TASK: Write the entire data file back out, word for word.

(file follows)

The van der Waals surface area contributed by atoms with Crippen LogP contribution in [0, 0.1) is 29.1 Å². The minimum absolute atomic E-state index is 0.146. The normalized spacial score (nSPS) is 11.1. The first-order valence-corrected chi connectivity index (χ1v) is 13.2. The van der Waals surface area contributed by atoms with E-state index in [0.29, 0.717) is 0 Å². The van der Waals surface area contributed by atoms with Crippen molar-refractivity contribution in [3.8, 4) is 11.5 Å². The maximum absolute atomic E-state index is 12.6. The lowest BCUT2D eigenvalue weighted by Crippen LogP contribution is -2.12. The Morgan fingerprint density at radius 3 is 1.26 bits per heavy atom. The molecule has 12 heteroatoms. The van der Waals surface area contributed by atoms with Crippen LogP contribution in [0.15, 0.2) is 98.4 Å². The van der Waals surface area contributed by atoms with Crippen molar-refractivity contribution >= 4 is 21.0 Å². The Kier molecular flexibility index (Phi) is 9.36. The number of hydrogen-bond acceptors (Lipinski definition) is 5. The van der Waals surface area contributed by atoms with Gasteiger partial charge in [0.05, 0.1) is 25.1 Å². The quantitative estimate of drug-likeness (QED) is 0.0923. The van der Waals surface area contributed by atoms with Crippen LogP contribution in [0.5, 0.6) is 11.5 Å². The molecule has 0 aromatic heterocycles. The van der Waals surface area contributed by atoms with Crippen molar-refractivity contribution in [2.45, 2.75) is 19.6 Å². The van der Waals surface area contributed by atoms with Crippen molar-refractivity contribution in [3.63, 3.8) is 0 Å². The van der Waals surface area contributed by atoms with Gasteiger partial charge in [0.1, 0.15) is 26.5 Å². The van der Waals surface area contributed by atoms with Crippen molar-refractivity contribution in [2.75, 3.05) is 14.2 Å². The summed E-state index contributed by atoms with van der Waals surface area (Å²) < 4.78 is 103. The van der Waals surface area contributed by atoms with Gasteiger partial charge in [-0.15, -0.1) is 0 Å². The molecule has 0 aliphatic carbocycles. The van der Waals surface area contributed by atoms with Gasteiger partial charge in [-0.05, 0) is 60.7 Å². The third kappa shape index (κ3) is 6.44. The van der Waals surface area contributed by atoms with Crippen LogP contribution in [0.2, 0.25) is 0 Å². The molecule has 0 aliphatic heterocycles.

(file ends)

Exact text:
The van der Waals surface area contributed by atoms with Crippen LogP contribution in [0, 0.1) is 29.1 Å². The minimum absolute atomic E-state index is 0.146. The normalized spacial score (nSPS) is 11.1. The first-order valence-corrected chi connectivity index (χ1v) is 13.2. The van der Waals surface area contributed by atoms with E-state index in [0.29, 0.717) is 0 Å². The van der Waals surface area contributed by atoms with Crippen molar-refractivity contribution in [3.8, 4) is 11.5 Å². The maximum absolute atomic E-state index is 12.6. The lowest BCUT2D eigenvalue weighted by Crippen LogP contribution is -2.12. The Morgan fingerprint density at radius 3 is 1.26 bits per heavy atom. The molecule has 12 heteroatoms. The van der Waals surface area contributed by atoms with Crippen LogP contribution in [0.15, 0.2) is 98.4 Å². The van der Waals surface area contributed by atoms with Crippen molar-refractivity contribution >= 4 is 21.0 Å². The Kier molecular flexibility index (Phi) is 9.36. The number of hydrogen-bond acceptors (Lipinski definition) is 5. The van der Waals surface area contributed by atoms with Gasteiger partial charge in [0.05, 0.1) is 25.1 Å². The quantitative estimate of drug-likeness (QED) is 0.0923. The van der Waals surface area contributed by atoms with Crippen LogP contribution in [0.5, 0.6) is 11.5 Å². The molecule has 0 aromatic heterocycles. The van der Waals surface area contributed by atoms with Crippen molar-refractivity contribution in [2.45, 2.75) is 19.6 Å². The van der Waals surface area contributed by atoms with Crippen molar-refractivity contribution in [3.63, 3.8) is 0 Å². The van der Waals surface area contributed by atoms with Gasteiger partial charge in [0.1, 0.15) is 26.5 Å². The van der Waals surface area contributed by atoms with Crippen molar-refractivity contribution in [2.75, 3.05) is 14.2 Å². The summed E-state index contributed by atoms with van der Waals surface area (Å²) < 4.78 is 103. The van der Waals surface area contributed by atoms with Gasteiger partial charge in [-0.15, -0.1) is 0 Å². The molecule has 0 aliphatic carbocycles. The van der Waals surface area contributed by atoms with Gasteiger partial charge in [-0.05, 0) is 60.7 Å². The third kappa shape index (κ3) is 6.44. The van der Waals surface area contributed by atoms with Crippen LogP contribution in [0.2, 0.25) is 0 Å². The molecule has 0 aliphatic heterocycles.